Here’s an overview of the event:
Corporations are being increasingly tasked with innovation and collaboration. Entrepreneurs are looking to grow their businesses and understand corporate needs and purchasing patterns. What can these two groups learn from each other? A lot! However no networking event is available to bring them together, until now. Innovation Happens is a regular event that helps make those connections happen!

Attending from corporations are leaders from research & development, IT, marketing & other change agents looking to make innovation happen!

We hope to see you there at the event!

Tune in: Crowdsourcing and the H1N1 Virus Webinar with URISA

This Wednesday, September 23 at 3:00 PM (EST) URISA, the Urban Regional Information System Alliance will be hosting an exciting Webinar about the controlled crowdsourcing technology behind Rhiza’s popular FluTracker website.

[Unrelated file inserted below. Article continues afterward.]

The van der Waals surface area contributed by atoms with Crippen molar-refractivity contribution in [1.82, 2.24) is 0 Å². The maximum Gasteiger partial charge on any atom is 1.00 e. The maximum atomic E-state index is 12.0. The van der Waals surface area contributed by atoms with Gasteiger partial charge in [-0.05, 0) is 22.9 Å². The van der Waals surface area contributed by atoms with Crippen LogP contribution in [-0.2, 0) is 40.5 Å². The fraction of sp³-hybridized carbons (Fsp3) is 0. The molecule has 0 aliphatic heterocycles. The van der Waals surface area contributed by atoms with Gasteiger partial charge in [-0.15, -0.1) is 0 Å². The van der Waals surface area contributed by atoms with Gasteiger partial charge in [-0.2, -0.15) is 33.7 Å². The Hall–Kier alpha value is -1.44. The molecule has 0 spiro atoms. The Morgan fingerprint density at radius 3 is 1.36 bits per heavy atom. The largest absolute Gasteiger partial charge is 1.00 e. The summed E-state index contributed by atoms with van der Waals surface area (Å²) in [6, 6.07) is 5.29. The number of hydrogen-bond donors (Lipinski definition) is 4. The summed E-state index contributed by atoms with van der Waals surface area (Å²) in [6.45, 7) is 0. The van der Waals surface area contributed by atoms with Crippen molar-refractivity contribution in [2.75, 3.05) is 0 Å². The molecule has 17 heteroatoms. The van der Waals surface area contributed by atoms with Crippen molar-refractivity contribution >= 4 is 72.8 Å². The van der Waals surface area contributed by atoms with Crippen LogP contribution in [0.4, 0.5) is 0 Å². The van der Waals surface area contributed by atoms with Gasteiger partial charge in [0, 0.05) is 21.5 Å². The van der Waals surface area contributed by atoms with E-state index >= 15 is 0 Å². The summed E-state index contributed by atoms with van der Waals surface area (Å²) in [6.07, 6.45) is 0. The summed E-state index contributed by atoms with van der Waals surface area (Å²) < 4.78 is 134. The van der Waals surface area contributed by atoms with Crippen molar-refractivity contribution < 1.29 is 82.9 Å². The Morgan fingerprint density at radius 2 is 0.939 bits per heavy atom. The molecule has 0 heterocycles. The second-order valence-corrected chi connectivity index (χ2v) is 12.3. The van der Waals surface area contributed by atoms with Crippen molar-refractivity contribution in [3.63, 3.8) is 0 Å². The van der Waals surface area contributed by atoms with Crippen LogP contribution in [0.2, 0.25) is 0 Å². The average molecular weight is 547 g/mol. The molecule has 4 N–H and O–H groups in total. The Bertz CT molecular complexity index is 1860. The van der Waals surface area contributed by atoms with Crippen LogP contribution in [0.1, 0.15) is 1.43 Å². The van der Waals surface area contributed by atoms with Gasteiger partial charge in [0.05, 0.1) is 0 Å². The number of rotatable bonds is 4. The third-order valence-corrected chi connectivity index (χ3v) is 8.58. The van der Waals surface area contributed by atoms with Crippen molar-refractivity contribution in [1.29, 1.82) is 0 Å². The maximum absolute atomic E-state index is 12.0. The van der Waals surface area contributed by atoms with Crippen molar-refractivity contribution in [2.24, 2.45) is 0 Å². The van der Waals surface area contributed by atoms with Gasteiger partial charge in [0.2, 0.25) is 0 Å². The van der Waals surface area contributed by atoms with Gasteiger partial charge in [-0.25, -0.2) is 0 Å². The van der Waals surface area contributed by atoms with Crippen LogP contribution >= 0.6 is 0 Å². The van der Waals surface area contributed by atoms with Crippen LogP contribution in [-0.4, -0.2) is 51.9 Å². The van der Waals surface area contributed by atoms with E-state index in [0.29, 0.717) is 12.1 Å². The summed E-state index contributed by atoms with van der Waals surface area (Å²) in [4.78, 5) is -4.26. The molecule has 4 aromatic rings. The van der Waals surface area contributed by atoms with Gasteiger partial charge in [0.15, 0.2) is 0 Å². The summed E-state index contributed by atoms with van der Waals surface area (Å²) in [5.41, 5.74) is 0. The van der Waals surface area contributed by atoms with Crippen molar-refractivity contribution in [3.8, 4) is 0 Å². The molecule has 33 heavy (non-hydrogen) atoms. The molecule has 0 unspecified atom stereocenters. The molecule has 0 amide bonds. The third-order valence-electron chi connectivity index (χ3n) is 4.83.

FluTracker is able to make outbreak data available to the public 5-10 days ahead of the estimates provided by the CDC. This Webinar will explain how you can utilize controlled outsourcing and take advantage of the newly developed technology and the omnipresence of the public to inform people of flu outbreaks. This is just one example of how Community Participatory Mapping is being used to make information more readily available to the public. You will learn how to best utilize this tool and get the maximum amount of benefits from the developing technologies.

“Crowdsourcing and the H1N1 Virus” will be presented by Maryl Widdows and Andrew Macurak of Rhiza Labs, located in Pittsburgh, PA. For more information, visit URISA.

We have 10 free registrations available to companies and government agencies interested in learning more about the technology behind FluTracker. Please email widdows at www.rhiza.com to reserve your space ASAP.